Liberal Patrick Weiler levelled some of the strongest criticism he’s made so far of the other parties at all-candidates forums during an Oct. 10 event hosted by the Sunshine Coast Conservation Association and Alliance4Democracy.
The focus was on environment and climate change, and the forum was also the last all-candidates meeting planned for the Coast before Oct. 21.
In his closing remarks Weiler said he had some advice to offer voters who are concerned about tackling climate change.
“Don’t vote for the [party] who denies climate change. Don’t vote for the one who continues to ignore climate change and has no plan. Don’t vote for the two who have elaborate plans that don’t work and will never be approved. Vote for the one who’s got a reasonable plan that will work, has the votes to pass it, and has a solid chance to win the election and actually implement it,” Weiler said, going on to encourage a strategic vote for the Liberals. “Vote for that party’s candidate in your community who has the best chance of winning and who will implement that plan locally.”
Green candidate Dana Taylor and the NDP’s Judith Wilson made similar pitches.
“Elect a Liberal or Conservative and what you get is a bench-warmer, neutered by their party’s whip, caucus chair and leader,” Taylor said, repeating a phrase he’d used at other all-candidates forums. “This election we have options and the option is to either vote for who you care for, vote with your heart, vote for what you wish for or, if you really want to vote strategically, vote Green.”
Wilson positioned the NDP as the real “party of progressive political change” responsible for social programs like medicare, Employment Insurance and the Canada Pension Plan, as well as the party with the best plan to tackle climate change.
People’s Party candidate Doug Bebb, who sat facing a group from the Extinction Rebellion movement, holding signs that said, “Climate change is real” and “Act now,” addressed them directly in answering the first question from the moderator, which was based on a series of four questions submitted to the candidates in advance for written responses.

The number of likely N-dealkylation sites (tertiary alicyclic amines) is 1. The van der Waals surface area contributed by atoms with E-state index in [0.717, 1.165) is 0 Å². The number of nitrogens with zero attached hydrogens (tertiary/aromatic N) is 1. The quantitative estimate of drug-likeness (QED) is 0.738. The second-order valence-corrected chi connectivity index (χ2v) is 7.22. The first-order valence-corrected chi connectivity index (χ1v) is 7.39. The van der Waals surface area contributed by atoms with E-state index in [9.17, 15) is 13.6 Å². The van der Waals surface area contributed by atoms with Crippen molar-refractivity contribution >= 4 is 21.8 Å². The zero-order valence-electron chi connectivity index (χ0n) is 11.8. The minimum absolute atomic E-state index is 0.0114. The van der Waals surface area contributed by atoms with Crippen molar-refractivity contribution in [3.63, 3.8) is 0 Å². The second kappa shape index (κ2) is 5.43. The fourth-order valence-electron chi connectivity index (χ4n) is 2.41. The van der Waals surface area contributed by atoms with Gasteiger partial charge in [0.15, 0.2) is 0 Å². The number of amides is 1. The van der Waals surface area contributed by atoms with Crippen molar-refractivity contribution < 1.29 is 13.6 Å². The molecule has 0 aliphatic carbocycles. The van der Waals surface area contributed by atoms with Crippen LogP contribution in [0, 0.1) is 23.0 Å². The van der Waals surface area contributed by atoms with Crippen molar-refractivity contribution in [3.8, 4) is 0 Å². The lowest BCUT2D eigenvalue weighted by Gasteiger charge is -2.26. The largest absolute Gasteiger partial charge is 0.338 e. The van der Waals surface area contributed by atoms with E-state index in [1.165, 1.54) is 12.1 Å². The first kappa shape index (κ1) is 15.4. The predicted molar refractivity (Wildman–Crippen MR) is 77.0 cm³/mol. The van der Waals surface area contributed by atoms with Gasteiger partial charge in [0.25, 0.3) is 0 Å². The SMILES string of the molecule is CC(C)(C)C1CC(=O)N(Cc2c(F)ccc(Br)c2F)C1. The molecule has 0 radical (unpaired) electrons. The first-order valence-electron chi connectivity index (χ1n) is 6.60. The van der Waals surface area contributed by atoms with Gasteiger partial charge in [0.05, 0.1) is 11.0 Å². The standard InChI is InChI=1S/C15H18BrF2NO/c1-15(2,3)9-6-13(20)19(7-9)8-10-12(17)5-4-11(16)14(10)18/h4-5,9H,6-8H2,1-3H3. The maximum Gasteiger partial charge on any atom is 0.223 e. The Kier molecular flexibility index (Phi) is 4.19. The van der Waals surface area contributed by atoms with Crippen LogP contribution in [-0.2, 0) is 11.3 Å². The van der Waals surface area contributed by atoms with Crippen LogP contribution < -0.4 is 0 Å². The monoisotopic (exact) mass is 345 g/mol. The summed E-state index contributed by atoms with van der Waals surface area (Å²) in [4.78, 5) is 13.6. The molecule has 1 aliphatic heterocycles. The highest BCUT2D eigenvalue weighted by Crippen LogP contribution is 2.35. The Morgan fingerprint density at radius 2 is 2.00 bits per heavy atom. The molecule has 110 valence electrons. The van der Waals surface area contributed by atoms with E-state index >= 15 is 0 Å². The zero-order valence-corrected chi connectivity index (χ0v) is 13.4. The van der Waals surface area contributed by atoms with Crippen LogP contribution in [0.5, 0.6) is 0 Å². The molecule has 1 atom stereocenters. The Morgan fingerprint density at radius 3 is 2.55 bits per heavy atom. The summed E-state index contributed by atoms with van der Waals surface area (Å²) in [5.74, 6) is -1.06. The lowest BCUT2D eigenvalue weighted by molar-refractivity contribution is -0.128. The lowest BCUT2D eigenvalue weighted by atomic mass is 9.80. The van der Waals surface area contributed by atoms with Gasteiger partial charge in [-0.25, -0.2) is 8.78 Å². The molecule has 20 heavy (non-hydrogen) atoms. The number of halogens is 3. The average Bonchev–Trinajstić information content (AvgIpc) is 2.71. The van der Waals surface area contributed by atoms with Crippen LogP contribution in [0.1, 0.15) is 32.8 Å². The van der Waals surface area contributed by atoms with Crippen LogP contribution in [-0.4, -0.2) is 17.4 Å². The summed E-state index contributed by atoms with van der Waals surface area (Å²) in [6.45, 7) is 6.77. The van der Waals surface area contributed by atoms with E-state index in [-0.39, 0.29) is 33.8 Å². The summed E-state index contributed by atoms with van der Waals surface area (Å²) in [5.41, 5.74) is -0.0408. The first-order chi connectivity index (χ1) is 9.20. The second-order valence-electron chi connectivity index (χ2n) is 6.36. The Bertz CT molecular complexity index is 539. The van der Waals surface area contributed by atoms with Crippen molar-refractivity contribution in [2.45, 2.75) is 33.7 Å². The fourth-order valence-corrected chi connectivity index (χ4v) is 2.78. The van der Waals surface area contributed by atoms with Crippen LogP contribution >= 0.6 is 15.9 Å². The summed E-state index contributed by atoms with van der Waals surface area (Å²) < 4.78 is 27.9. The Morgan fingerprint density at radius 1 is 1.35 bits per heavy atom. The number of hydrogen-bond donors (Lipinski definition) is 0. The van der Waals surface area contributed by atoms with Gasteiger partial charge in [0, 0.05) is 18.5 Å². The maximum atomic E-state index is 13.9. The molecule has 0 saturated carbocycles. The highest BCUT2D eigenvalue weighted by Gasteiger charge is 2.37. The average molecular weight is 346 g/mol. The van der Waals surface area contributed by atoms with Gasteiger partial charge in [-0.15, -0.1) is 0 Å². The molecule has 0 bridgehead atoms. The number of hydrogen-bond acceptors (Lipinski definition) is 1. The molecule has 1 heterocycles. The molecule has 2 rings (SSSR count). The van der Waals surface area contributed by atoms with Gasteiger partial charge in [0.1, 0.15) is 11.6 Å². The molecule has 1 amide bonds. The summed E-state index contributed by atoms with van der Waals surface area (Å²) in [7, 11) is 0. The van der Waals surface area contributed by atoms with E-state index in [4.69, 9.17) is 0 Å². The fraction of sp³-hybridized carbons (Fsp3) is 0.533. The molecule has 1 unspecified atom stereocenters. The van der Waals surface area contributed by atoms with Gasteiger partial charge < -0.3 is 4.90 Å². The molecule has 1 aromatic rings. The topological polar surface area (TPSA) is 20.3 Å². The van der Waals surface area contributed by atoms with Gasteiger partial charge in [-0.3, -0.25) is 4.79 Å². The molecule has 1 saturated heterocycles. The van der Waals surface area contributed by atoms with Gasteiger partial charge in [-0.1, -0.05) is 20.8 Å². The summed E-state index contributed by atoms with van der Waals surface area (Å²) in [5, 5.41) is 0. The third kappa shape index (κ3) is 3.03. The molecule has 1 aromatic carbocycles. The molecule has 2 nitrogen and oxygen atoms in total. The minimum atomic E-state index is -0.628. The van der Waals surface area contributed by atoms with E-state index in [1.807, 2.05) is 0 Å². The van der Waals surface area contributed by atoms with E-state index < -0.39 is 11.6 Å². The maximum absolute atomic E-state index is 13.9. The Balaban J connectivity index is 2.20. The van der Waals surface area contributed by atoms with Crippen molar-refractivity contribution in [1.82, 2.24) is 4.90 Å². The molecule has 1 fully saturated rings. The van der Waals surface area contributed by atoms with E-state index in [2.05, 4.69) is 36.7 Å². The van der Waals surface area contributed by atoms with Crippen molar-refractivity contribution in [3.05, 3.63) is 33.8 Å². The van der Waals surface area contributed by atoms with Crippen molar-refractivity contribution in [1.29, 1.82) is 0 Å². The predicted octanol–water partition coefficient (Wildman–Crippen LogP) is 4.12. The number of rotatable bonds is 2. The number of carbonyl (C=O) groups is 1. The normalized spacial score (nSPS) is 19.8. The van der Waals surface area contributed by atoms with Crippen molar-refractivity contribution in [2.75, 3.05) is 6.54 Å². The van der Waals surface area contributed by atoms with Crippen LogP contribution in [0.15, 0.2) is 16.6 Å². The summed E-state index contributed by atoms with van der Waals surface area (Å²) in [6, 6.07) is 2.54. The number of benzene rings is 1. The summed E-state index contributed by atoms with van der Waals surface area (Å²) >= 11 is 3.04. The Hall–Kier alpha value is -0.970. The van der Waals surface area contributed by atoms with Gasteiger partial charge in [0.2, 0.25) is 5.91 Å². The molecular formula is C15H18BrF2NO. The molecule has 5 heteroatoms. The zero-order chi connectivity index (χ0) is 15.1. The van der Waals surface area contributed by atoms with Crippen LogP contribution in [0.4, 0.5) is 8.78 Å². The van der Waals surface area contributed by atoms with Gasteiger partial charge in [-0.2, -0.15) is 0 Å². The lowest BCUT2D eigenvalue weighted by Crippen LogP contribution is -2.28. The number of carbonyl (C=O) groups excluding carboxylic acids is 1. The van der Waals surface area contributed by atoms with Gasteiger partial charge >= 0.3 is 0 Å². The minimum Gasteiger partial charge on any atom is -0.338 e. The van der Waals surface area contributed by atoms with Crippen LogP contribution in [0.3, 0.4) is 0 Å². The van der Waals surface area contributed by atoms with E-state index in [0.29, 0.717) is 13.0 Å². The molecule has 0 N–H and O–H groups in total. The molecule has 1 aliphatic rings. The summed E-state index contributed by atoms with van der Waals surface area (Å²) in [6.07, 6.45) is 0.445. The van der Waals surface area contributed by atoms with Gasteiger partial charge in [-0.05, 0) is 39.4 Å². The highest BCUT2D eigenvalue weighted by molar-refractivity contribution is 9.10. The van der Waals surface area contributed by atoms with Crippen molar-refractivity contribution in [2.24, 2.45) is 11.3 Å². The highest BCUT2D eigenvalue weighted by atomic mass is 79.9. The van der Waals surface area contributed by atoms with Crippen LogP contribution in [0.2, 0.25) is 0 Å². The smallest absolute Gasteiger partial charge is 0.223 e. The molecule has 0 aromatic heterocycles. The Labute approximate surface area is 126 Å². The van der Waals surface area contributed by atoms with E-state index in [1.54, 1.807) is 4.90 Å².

“Climate change is real,” said Bebb, going on to claim there is “no consensus on the theory that carbon dioxide is the primary driver of global climate and very few scientists think we’re in some kind of crisis at the present time.” The response drew disapproving murmurs from the crowd and prompted at least on person to yell, “You’re full of it!”
The two candidates considered least likely to draw a large percentage of the vote found themselves in agreement on one of the strategies needed to protect wild salmon, which was also part of the advance questions.
“We must seriously consider a sea lion cull,” Rhino Gordon Jeffrey said. “Nobody wants animals to die or suffer unnecessarily, but we need to step back and look at the implications of a dwindling salmon stock on the ecosystem as well as unintentional human effect… While rare and often controversial, culls are an important part of wildlife management.”
Terry Grimwood, an independent, also called for a cull, targeting seals as the species causing the most damage to salmon.
Conservative Gabrielle Loren was not at the Roberts Creek forum, but did submit written answers to the four advance questions – which have been posted at the Conservation Association’s website: www.thescca.ca